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Should You Pay for Publication?
by Moira Allen

Return to DIY Publishing · Print/Mobile-Friendly Version

Writers want to be published. Granted, there are those who are happy with the act of self-expression for its own sake, and aren't the least bothered if the results of that expression remain in a box in the back of the closet. Most of us, however, write because we want to be read, to be "heard."

Getting published, however, is surely the most frustrating task writers face. Even when we follow every piece of good advice, studying the markets, sending professional query letters, formatting our manuscripts to precise specifications, and spellchecking until our eyes cross, publication often eludes us. Often, we never even know why.

When the yearning for publication meets the frustration of rejection, writers become vulnerable to temptation. This is the point where many of us succumb to the notion that if publishers won't pay us, perhaps we can achieve our goals and dreams by paying them.

There's a word for it...

Subsidy or "vanity" publishing is nothing new. Indeed, many subsidy publishers boast of the fact that they've been in the business for decades. In the past, however, this option has been prohibitively expensive for most authors. Having a book published in this fashion could cost between $10,000 and $20,000 (or more) -- a high price just to see one's name in print.

The Internet, however, has changed all that. Now, the siren song of subsidy publishing comes with a much lower pricetag. Now, it costs less than $500 to have your own electronic or "print on demand" book published, and often as little as $100. Which means that now, even the most impoverished author can afford to "buy" publication. [Editor's Note: This information is a wee bit outdated - now you can publish for nothing on sites like Lulu.com or CreateSpace - or pay over $1000 and often several thousand dollars for a POD "package" from one of several commercial print-on-demand publishers. But it's actually quite difficult to find a service that charges only a few hundred dollars!]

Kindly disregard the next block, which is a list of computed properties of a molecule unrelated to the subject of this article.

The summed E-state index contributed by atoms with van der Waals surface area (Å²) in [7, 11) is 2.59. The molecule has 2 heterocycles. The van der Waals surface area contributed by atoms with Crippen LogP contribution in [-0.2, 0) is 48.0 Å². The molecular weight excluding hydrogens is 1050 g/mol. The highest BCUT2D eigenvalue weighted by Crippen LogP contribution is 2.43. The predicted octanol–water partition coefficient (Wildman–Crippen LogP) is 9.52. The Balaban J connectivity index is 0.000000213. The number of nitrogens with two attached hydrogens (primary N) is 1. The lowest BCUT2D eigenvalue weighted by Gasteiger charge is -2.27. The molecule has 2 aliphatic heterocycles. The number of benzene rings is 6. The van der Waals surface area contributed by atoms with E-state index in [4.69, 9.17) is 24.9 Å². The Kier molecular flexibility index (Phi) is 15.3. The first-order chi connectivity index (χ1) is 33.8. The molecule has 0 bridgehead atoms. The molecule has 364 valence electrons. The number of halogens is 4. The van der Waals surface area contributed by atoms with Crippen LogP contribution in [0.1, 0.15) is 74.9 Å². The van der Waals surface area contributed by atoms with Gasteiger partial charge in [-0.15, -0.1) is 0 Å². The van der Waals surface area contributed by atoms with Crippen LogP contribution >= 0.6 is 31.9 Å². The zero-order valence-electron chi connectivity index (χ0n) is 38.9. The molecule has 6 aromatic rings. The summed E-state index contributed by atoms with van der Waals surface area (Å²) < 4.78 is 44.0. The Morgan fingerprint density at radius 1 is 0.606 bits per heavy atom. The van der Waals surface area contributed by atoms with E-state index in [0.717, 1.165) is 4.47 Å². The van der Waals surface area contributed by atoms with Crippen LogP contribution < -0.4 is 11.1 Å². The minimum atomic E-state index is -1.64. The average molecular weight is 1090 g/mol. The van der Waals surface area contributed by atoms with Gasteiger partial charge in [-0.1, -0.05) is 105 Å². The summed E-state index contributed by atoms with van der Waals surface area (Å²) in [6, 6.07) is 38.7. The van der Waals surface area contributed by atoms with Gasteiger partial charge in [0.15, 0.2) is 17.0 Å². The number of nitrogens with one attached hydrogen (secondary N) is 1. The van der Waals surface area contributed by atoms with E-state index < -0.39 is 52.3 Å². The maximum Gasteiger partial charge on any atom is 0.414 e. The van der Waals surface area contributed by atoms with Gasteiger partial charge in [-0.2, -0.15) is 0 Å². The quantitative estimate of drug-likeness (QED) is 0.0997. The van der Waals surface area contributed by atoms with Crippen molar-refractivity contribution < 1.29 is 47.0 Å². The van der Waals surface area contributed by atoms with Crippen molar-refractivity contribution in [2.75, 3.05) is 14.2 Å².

But should you?

Many writers answer this question with an emphatic "no" -- no, no way, never, nyet, not under any circumstances. My own response is not quite so emphatic; I believe that there are, in fact, viable reasons for using an electronic subsidy publisher (price being one of them). If you are an experienced writer, and you have already proven your ability to produce high-quality work, and you are capable of ruthless self-editing, and you know your target market and will be able to effectively market your own books, subsidy e-publishing may be a good alternative to print self-publishing. It is far less expensive, you don't have to stock 3000 books in your garage, and you can collect royalties rather than having to declare yourself a retail business (with all the fun of keeping track of inventory, etc.) just to sell your books.

If, however, you simply want to see your name in print, or you've been unable to achieve publication through any other venue, or you've become discouraged by gloomy articles that describe how hard it is to get published in the first place (and so you haven't tried), the answer is "only if you have $100 to $500 to spend and nothing better to spend it on."

Notice that I still didn't say "no." For some, the satisfaction of being "published," even by a subsidy publisher, may be worth every dollar -- and let's be honest, $100 or even $500 isn't that much to pay for satisfaction. (You could pay that much just making copies of your book for family and friends at the local print shop.) Electronic subsidy publishing does open a door for the unpublished (or unpublishable) writer, a door hitherto closed by the high costs of paper and printing.

Before you step through that door, however, be sure you have a firm grasp of what awaits on the other side. Know the odds. Know the risks. And most important, know how to read a contract to determine whether it will make your dreams come true -- or land you in a nightmare that could take you years to escape.

A Subsidy Publishing Primer